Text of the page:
By BROOKE SNAVELY
CENTRAL OREGON DAILY NEWS
Earlier this month, Oregon voters approved Ballot Measure 110 to decriminalize possession of small amounts of illicit drugs such as cocaine, oxycodone, and methamphetamine.
Anyone found with the illegal drugs will receive violations instead of criminal charges and be directed to drug treatment programs.
The changes aren’t scheduled to begin until February 1st next year, but here in Deschutes County, the District Attorney is treating low-level drug offenses as though the law is already in effect.
Deschutes County District Attorney John Hummel says there’s no meaningful distinction between people who commit low-level drug possession offenses the next two months and when the law takes effect in February, so he won’t treat them differently.
“Why should I punish someone more harshly who commits their offense in January then they would be punished if they committed their offense in February? If I can’t determine a valid basis for treating them differently, I’m not going to,” Hummel said.
Hummel says the manufacturing and distribution of illegal drugs will remain “big-time” felonies.
What’s changing is how individuals who are arrested in possession of small amounts of drugs for their personal use, will be issued violations–the equivalent of a traffic ticket–instead of misdemeanors which sends them into the criminal justice system.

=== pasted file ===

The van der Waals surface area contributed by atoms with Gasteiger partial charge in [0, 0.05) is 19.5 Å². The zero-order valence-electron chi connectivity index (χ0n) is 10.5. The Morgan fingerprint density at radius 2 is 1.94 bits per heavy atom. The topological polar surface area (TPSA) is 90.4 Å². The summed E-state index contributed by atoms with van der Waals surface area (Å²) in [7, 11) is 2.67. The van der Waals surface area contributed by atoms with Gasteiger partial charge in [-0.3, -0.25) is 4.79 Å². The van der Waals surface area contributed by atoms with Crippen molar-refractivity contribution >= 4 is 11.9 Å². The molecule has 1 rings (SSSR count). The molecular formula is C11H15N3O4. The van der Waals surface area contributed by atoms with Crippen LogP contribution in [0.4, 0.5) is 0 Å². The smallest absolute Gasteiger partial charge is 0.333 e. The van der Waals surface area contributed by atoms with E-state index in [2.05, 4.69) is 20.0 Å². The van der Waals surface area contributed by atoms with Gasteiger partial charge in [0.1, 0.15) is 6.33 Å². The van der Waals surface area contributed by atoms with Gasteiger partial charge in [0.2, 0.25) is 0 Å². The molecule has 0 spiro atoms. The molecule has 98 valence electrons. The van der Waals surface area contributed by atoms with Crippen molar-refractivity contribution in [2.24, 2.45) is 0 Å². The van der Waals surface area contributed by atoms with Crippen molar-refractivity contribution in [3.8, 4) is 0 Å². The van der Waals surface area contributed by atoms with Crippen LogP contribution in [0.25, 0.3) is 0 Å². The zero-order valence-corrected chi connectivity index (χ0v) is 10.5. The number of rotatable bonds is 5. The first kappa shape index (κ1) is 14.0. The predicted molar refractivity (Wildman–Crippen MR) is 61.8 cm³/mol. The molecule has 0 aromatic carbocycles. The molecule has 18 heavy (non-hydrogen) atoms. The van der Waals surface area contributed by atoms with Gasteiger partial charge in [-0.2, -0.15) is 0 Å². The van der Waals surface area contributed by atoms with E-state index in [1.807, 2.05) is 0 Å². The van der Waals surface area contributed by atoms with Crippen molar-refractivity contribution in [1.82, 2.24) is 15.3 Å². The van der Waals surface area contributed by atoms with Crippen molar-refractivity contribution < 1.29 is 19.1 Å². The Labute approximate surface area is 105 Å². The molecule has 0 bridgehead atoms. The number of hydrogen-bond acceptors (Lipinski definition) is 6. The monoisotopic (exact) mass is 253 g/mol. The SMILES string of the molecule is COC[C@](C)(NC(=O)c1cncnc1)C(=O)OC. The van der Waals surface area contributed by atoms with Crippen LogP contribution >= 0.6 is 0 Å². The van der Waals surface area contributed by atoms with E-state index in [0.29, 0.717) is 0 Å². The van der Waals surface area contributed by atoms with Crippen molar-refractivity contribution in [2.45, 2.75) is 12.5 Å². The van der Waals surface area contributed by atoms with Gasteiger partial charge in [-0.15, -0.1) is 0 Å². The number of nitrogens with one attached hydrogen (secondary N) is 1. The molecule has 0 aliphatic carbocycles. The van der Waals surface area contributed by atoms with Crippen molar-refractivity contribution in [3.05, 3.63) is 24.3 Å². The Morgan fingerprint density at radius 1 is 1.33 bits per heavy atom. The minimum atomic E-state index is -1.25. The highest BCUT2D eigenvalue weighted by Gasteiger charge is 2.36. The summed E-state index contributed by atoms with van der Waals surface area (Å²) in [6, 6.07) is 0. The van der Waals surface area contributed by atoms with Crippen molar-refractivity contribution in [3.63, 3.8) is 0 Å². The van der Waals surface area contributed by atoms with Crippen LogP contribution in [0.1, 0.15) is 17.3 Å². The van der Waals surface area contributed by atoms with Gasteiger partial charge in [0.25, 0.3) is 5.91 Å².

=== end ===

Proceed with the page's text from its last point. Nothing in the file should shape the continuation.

“By lowering the penalty from a misdemeanor to a violation and referring somebody to a drug treatment; by having more treatment available and more affordable and having that treatment more evidence-based on effective methods, I’m confident people are going to get help for their addictions,” Hummel said. “That’s going to help them and their family and that’s going to result in less crime being committed in our community.”
But the heat’s not off yet.
The Deschutes County Sheriff’s Office is operating by the letter of the law and will continue citing individuals for misdemeanor drug offenses through January.
“Right now, these amounts of illegal substances are still a crime in Oregon,” aid Sgt. Jayson Janes, Deschutes County Sheriff’s Office public information officer. “We will continue to treat them as a crime in Oregon until they no longer are.”
Hummel said for the past three years, the DA’s office, in partnership with the medical community, has been running a model for how to handle drug cases in the criminal justice system.
“I’ve diverted cases out of criminal justice into La Pine Health Center and Mosaic Medical. In essence, I’ve been doing what measure 110 is going to do statewide for 3 years. It’s not much new here,” he said.
Hummel says about 500 drug cases are presented annually to the District Attorney’s office.
He expects the number of drug cases to decrease as more offenders are directed to drug treatment instead of treated as criminals.